Wednesday, November 5, 2014

Avraham’s Hospitality Tree

Nature in the Parasha: Parashat Vayera
B'erot's Eshel Tree
Avraham is the second person in the Torah that planted in the Land. Noach, the first man who planted, is criticized for planting a vineyard and getting drunk before planting anything sustainable for people (Rashi, Bereishit 9:20). Ultimately, Noach’s planting caused disgrace to himself and a curse to his son. Avraham’s orchard, on the other hand, became a blessing for all. Planting needs to be thought out carefully, what to plant, where and when and for whom makes a great difference in the outcome of the fruits. Planting can also be understood figuratively. For example, we can plant ideas in people’s mind. A plant starts out small, sometimes even as a tiny seed. With the right conditions and with proper nurturing it may grow into a beautiful fruit-bearing tree. Avraham is a role model for how to plant in an altruistic way on all levels, both literally and figuratively. His purpose for planting was to share his blessings with others and teach the world about the Creator. Planting trees both literally and symbolically represents thinking ahead of how to benefit others, as it takes several years until the trees bear fruit. The fruit trees teach us to share and become kinder to others, for a healthy tree usually gives much more fruit than one person can eat. I’m very blessed to tend an orchard of about 36 trees together with my husband. We planted these trees about 18 years ago as tiny saplings, and for the last ten years or so, we have been enjoying the fruits of our hard labor. The harvest season keeps me very busy distributing the best of our fruits to Rabbis, teachers, poor and old people.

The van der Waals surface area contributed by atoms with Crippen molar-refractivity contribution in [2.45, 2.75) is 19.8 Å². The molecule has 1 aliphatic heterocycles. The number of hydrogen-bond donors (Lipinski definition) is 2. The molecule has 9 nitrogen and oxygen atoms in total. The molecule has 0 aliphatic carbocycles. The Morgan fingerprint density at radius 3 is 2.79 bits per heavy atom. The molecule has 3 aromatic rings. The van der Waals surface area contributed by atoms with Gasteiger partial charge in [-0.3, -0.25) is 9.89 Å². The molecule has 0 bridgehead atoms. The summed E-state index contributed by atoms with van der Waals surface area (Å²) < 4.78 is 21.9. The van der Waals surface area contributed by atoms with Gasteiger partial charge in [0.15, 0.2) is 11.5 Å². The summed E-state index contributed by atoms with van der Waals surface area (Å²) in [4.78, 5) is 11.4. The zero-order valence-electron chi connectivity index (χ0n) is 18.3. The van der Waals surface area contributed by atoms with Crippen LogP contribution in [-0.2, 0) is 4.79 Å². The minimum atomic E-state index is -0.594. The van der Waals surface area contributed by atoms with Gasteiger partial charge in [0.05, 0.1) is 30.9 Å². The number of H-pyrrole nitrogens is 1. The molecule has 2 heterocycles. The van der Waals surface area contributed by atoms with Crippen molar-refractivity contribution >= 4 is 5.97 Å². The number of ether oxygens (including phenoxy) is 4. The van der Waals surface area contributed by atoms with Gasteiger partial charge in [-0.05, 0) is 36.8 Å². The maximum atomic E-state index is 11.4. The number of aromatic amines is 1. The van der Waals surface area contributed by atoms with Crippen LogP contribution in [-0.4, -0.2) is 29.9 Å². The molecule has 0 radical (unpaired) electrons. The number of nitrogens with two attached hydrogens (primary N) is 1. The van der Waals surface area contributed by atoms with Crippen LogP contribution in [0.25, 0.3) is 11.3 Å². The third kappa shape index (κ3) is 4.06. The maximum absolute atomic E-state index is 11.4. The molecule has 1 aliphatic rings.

An Orchard or an Inn?
וַיִּטַּע אֵשֶׁל בִּבְאֵר שָׁבַע וַיִּקְרָא שָׁם בְּשֵׁם הָשֵׁם אֵל עוֹלָם:
“And Avraham planted an אֵשֶׁל /eshel – tamarisk in Be’er Sheva, and invoked there in the Name of the Eternal, the everlasting G-d” (Bereishit 21:33).

What is the אֵשֶׁל /eshel that Avraham planted? There are different opinions in the Talmud whether Avraham planted literally or figuratively. As Rashi explains, Rav and Shemuel, two sages of the Talmud, differ in their interpretation of this term. One says that the eshel is an orchard. Avraham planted this orchard in order to have fruits to give to his many guests. The other says that eshel refers to an inn for lodging which provided all sorts of fruits to nourish the guests. Avraham, therefore, “planted” a hospitality tent in order to nurture needy human beings. Rashi explains that the Hebrew term for “planting” is also used within biblical literature in reference to tents. He cites the following example, “He will plant the tents of his palace” (Daniel 11:45). Through this eshel, Avraham provided free food to all travelers. What difference does it make whether Avraham planted an orchard or established an inn? How does each view emphasize a different aspect of Avraham’s personality and mission?